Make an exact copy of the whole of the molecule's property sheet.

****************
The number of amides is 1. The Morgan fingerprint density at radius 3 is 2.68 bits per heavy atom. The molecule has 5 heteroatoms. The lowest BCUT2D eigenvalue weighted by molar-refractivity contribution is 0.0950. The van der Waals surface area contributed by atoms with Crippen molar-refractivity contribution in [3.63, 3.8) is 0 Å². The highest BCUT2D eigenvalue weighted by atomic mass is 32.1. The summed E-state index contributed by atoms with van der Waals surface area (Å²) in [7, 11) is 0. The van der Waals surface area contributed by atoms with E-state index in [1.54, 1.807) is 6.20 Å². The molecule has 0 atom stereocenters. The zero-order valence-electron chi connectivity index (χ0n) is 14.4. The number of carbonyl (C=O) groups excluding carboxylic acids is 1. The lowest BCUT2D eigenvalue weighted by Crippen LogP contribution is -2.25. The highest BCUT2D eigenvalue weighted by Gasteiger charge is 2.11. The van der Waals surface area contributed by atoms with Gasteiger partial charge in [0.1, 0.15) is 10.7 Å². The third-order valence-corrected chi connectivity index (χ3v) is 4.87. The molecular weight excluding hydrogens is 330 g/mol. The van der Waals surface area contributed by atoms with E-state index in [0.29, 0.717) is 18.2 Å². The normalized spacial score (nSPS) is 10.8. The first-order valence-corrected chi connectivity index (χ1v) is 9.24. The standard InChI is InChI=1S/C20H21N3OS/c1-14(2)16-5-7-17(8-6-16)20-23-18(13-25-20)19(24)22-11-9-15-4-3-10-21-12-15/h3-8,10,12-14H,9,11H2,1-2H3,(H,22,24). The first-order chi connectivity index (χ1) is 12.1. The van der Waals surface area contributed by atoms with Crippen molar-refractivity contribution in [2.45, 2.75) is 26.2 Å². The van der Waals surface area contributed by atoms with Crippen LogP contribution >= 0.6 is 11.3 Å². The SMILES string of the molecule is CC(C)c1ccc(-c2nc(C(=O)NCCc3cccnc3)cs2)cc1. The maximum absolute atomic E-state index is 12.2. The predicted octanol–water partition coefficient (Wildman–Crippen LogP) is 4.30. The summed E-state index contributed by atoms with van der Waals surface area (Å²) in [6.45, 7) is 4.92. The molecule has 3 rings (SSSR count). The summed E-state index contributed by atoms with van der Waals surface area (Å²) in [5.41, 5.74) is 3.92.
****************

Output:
The number of amides is 1. The Morgan fingerprint density at radius 3 is 2.68 bits per heavy atom. The molecule has 5 heteroatoms. The lowest BCUT2D eigenvalue weighted by molar-refractivity contribution is 0.0950. The van der Waals surface area contributed by atoms with Crippen molar-refractivity contribution in [3.63, 3.8) is 0 Å². The highest BCUT2D eigenvalue weighted by atomic mass is 32.1. The summed E-state index contributed by atoms with van der Waals surface area (Å²) in [7, 11) is 0. The van der Waals surface area contributed by atoms with E-state index in [1.54, 1.807) is 6.20 Å². The molecule has 0 atom stereocenters. The zero-order valence-electron chi connectivity index (χ0n) is 14.4. The number of carbonyl (C=O) groups excluding carboxylic acids is 1. The lowest BCUT2D eigenvalue weighted by Crippen LogP contribution is -2.25. The highest BCUT2D eigenvalue weighted by Gasteiger charge is 2.11. The van der Waals surface area contributed by atoms with Gasteiger partial charge in [0.1, 0.15) is 10.7 Å². The third-order valence-corrected chi connectivity index (χ3v) is 4.87. The molecular weight excluding hydrogens is 330 g/mol. The van der Waals surface area contributed by atoms with E-state index in [0.29, 0.717) is 18.2 Å². The normalized spacial score (nSPS) is 10.8. The first-order valence-corrected chi connectivity index (χ1v) is 9.24. The standard InChI is InChI=1S/C20H21N3OS/c1-14(2)16-5-7-17(8-6-16)20-23-18(13-25-20)19(24)22-11-9-15-4-3-10-21-12-15/h3-8,10,12-14H,9,11H2,1-2H3,(H,22,24). The first-order chi connectivity index (χ1) is 12.1. The van der Waals surface area contributed by atoms with Crippen molar-refractivity contribution in [2.45, 2.75) is 26.2 Å². The van der Waals surface area contributed by atoms with Crippen LogP contribution >= 0.6 is 11.3 Å². The SMILES string of the molecule is CC(C)c1ccc(-c2nc(C(=O)NCCc3cccnc3)cs2)cc1. The maximum absolute atomic E-state index is 12.2. The predicted octanol–water partition coefficient (Wildman–Crippen LogP) is 4.30. The summed E-state index contributed by atoms with van der Waals surface area (Å²) in [6.45, 7) is 4.92. The molecule has 3 rings (SSSR count). The summed E-state index contributed by atoms with van der Waals surface area (Å²) in [5.41, 5.74) is 3.92.